Arab Spring, 8 Years Later: Daily Brief

News from Tunisia, Lebanon & Egypt, eight years after Arab Spring; Saudi Arabia should let outside monitors see detainees; awful and very welcome LGBT news from Brazil & Angola; human rights abuses Kyrgyzstan should sound alarm bells over closer ties with EU; challenge from radical-right populists in Sweden; and very welcome support for HRW from The Netherlands.

Eight years after the Arab Spring, that resulted in toppled dictators in countries such as Tunisia, Egypt and Libya, the struggle for freedom and democracy in the Middle East & North Africa is still very much a work in progress.  

Saudi Arabia is another country in the region with an awful human rights track record. Today Human Rights Watch said that the Saudi authorities should immediately allow independent international monitors to enter the Kingdom and meet with detainees, including those who have alleged torture. The detainees should include the prominent princes and business leaders held as part of a so-called corruption probe, and the prominent women’s rights advocates detained since May 2018.

But there's also some positive news from the region today, about Lebanon's garbage crisis.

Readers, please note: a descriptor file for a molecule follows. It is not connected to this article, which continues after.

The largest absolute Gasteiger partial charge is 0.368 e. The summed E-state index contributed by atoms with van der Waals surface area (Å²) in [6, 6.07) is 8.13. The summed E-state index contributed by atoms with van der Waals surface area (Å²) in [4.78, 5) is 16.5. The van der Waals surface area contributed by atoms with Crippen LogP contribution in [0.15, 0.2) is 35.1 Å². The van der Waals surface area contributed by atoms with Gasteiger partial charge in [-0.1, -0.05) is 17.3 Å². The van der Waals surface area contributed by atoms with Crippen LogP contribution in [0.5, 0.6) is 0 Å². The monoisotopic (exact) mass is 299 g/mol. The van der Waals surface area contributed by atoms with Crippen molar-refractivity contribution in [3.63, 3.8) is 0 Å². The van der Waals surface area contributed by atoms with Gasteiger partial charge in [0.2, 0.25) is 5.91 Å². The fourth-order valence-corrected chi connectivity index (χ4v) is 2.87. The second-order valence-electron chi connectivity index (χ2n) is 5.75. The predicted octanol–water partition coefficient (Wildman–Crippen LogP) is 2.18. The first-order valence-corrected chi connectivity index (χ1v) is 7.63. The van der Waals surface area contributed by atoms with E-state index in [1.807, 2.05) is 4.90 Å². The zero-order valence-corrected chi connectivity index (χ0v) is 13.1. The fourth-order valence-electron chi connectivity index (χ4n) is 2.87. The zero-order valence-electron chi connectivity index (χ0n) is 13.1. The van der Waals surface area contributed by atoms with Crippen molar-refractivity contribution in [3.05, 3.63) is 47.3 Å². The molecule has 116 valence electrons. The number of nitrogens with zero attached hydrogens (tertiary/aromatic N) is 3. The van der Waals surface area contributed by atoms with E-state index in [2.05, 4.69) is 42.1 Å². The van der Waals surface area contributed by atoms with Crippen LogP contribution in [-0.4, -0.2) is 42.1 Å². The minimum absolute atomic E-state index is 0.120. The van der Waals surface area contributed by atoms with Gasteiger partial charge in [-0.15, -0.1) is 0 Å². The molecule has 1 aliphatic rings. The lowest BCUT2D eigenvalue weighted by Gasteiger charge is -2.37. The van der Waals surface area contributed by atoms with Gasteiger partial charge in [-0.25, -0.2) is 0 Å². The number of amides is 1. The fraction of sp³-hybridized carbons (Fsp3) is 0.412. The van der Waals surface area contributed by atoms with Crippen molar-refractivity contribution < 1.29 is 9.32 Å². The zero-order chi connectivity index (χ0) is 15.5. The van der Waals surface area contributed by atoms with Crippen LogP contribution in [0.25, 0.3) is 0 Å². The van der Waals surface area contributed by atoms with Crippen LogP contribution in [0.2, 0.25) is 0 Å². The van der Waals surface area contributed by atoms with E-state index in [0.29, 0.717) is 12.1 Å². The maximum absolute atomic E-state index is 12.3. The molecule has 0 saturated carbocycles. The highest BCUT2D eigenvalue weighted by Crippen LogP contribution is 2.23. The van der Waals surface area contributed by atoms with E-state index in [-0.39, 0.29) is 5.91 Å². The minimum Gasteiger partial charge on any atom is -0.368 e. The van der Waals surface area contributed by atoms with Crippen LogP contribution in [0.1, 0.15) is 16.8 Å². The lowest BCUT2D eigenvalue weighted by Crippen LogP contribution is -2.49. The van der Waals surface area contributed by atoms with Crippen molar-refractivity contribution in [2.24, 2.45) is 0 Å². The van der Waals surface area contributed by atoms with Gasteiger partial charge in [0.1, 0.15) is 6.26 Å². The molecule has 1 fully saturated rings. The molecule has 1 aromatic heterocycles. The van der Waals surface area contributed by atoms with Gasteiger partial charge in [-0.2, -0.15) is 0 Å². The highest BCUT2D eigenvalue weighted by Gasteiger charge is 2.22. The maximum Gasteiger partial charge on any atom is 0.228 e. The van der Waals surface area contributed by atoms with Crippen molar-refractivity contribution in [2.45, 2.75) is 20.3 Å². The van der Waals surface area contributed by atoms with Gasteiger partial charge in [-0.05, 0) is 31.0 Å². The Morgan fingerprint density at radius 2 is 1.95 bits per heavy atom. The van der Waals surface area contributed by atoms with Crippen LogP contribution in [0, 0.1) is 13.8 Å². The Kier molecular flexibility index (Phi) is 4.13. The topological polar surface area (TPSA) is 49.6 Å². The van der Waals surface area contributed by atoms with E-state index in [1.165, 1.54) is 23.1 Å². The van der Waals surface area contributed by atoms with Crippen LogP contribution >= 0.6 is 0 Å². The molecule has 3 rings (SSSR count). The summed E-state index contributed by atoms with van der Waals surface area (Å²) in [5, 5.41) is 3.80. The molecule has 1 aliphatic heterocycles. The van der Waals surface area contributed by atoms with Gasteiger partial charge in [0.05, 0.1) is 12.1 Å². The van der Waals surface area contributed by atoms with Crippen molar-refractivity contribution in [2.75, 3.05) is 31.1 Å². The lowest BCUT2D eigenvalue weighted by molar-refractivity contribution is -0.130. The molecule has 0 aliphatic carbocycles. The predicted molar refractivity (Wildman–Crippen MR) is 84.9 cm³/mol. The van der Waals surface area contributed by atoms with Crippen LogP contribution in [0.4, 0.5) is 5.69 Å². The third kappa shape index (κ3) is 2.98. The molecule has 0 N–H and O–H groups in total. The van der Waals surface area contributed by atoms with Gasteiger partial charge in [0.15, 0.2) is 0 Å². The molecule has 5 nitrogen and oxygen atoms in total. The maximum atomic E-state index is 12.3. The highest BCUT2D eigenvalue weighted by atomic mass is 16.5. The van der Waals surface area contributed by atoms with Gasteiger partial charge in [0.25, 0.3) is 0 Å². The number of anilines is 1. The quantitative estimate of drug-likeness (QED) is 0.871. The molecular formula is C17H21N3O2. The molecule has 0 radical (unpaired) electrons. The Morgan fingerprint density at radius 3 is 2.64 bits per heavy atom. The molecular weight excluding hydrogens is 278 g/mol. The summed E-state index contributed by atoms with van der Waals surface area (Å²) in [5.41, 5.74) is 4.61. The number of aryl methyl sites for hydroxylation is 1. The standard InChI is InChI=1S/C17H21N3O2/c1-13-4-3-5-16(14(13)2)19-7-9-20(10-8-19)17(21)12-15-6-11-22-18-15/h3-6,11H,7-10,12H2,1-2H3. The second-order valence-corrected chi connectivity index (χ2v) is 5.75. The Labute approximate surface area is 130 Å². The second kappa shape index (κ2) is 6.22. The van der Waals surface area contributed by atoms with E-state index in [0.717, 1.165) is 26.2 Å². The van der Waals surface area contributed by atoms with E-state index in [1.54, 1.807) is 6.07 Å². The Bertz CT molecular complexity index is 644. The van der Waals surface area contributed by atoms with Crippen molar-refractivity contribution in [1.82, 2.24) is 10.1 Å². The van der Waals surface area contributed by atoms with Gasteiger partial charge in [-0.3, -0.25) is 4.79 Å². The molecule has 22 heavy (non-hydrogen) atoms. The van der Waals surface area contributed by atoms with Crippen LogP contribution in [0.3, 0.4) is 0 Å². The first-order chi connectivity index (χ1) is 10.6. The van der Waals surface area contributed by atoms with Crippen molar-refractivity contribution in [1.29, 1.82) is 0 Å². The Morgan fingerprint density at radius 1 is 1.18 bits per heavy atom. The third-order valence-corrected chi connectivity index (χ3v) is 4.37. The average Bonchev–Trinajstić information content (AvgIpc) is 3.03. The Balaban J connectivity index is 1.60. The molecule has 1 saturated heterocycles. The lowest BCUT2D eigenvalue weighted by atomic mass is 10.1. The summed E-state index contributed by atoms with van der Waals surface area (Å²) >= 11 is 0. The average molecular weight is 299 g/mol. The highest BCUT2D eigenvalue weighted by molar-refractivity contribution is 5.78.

Brazil´s Congress has lost an important voice for the rights of lesbian, gay, bisexual, and transgender (LGBT) people at a time when it is most needed: Jean Wyllys, an openly gay member of Congress, has announced he will give up his seat over fears for his life.

The awful news broke as Brazil's new President Jair Bolsonaro, who has endorsed torture and made openly racist, homophobic and misogynist statements, is at the World Economic Forum in Switzerland, for talks and photo-ops with leaders from other countries. 

Human rights abuses in Kyrgyzstan should sound alarm bells over closer ties with the European Union, says HRW's Senior Europe and Central Asia researcher Mihra Rittmann in an article published by Euronews.

Four months after elections were held in Sweden, the country finally has a new government. But does this resolve the challenge from radical-right populists? Read this EUobserver comment by Kartik Raj, HRW's Western Europe researcher.

And there is very welcome news from The Netherlands.